Use the SIPOC Template (Suppliers, Inputs, Process, Outputs, Suppliers) to build your high-level map.

Use the Swimlane Map Template to draft a detailed map of the part of the process you'd like to study.

Update Charter and inform Stakeholders

Use the Stakeholder Analysis Template to consider who might be impacted by the improvement effort and how best to involve or consult with them.

Use the Communication Plan Template to plot out what information to send out, who to send it to, what venue to use and when to do it.

Measure Phase:

The Measure Phase is the second phase of the DMAIC process. During this phase the effort is to determine key ways to measure the process, define each of the key measures and then form a plan to detail who will collect the data, in what quantity and where. This data used as a baseline of for the process and is then displayed and studied in the Analyze Phase.

Select baseline measurements

Use the Operational Definitions Template to figure out exactly what measurements you need and how to describe them in such a way the everyone knows what to collect.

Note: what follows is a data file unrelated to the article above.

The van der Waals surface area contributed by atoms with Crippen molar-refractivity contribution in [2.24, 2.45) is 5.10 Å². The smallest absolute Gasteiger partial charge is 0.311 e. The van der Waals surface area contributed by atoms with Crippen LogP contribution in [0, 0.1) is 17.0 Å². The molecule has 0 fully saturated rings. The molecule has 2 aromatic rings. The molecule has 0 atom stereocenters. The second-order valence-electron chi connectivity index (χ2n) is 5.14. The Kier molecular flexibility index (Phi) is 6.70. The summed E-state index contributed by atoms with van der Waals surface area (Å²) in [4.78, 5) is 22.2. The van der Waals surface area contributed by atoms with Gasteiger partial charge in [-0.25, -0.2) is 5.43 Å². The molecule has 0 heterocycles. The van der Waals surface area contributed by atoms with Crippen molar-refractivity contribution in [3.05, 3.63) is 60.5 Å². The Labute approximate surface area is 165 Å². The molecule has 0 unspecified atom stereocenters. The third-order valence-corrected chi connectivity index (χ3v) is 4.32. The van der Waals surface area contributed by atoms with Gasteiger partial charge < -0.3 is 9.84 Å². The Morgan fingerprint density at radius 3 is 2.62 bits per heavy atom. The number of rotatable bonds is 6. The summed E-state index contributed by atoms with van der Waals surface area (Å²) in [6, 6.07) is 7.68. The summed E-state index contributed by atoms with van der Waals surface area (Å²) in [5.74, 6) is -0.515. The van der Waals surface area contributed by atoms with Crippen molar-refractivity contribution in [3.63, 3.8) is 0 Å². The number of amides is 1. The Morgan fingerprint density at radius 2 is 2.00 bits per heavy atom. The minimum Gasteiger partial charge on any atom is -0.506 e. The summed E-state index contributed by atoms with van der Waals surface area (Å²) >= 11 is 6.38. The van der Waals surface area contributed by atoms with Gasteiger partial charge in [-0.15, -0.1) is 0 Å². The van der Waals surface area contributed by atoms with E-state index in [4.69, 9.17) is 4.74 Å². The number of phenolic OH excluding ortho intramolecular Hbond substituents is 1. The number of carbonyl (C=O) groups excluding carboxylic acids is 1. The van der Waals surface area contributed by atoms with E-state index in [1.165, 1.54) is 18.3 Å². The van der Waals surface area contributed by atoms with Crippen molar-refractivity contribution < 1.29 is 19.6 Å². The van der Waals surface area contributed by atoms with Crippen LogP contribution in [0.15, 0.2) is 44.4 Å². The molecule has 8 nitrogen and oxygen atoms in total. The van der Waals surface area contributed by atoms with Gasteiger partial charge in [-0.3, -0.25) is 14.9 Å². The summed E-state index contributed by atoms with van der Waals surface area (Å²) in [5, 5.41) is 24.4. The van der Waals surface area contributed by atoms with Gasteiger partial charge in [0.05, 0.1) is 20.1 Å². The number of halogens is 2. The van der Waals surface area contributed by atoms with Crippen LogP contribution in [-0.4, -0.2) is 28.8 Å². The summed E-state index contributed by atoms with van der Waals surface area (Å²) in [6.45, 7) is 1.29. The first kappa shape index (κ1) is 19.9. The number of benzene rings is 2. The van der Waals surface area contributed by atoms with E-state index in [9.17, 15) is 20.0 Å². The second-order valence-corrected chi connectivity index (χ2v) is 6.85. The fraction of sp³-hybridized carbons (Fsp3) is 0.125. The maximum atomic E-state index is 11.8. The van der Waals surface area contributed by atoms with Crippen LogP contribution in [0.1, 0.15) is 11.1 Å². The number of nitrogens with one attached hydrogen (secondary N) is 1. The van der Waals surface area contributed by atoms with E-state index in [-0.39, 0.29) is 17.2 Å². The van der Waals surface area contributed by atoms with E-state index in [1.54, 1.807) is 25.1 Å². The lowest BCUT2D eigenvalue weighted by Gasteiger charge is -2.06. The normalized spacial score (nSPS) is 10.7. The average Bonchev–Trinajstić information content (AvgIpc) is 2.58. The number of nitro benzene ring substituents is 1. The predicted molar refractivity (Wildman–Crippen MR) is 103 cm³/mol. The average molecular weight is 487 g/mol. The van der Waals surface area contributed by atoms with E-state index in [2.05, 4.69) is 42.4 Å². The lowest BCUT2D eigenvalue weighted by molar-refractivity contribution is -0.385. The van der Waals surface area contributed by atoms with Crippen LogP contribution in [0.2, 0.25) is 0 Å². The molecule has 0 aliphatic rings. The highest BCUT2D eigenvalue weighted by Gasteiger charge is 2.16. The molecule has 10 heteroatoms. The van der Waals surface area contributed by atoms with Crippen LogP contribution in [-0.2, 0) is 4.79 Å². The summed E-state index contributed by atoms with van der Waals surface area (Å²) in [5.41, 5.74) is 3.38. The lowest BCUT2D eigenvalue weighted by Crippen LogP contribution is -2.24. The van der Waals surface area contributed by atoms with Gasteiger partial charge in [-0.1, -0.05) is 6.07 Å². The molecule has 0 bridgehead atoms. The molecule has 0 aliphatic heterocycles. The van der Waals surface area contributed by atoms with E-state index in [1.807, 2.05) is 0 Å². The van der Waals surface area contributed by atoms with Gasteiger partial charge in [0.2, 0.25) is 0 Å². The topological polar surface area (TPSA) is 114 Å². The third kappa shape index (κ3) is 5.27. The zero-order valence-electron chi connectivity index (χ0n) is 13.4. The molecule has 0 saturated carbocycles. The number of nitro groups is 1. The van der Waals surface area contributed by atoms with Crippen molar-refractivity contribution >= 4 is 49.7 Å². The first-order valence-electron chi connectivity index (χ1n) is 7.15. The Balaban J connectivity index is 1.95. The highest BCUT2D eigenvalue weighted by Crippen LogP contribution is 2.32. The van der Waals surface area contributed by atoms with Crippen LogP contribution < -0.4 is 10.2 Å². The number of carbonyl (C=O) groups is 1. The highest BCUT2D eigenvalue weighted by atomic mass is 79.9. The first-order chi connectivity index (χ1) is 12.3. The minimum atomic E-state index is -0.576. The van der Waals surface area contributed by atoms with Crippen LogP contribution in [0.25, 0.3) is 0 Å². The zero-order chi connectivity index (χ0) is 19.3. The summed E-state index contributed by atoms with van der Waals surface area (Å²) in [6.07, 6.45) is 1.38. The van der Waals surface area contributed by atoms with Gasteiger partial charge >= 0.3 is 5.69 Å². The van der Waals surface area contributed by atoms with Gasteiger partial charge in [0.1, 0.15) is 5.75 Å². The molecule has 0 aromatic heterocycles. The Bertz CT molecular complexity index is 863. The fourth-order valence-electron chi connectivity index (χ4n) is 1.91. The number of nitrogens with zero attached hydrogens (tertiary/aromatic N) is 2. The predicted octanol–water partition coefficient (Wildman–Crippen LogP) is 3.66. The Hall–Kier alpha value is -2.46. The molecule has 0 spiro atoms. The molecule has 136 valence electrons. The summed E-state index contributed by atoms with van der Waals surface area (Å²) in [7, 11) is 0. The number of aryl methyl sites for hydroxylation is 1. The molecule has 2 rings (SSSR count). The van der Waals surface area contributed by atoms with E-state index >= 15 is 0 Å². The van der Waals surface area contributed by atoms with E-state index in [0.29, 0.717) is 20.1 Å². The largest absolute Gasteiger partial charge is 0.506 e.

Develop a Data Collection Plan with Operational Definitions and create Check Sheets as needed

Use the Data Collection Plan Template to think through exactly which data to collect and how to collect it.

Watch this video to get a handle on what it takes to do a good job collecting data.

Collect the Baseline Data

Use the Control Chart Template to enter in your process data to display the baseline capability of the process.

Update Charter and inform Stakeholders

Use the Project Charter Template and the Communication Plan Template to continually update everyone involved in and around the project. Spread the news!

Analyze Phase:

The Analyze Phase is the third phase of the DMAIC process, and focuses on identifying the root cause (or causes) of a process problem.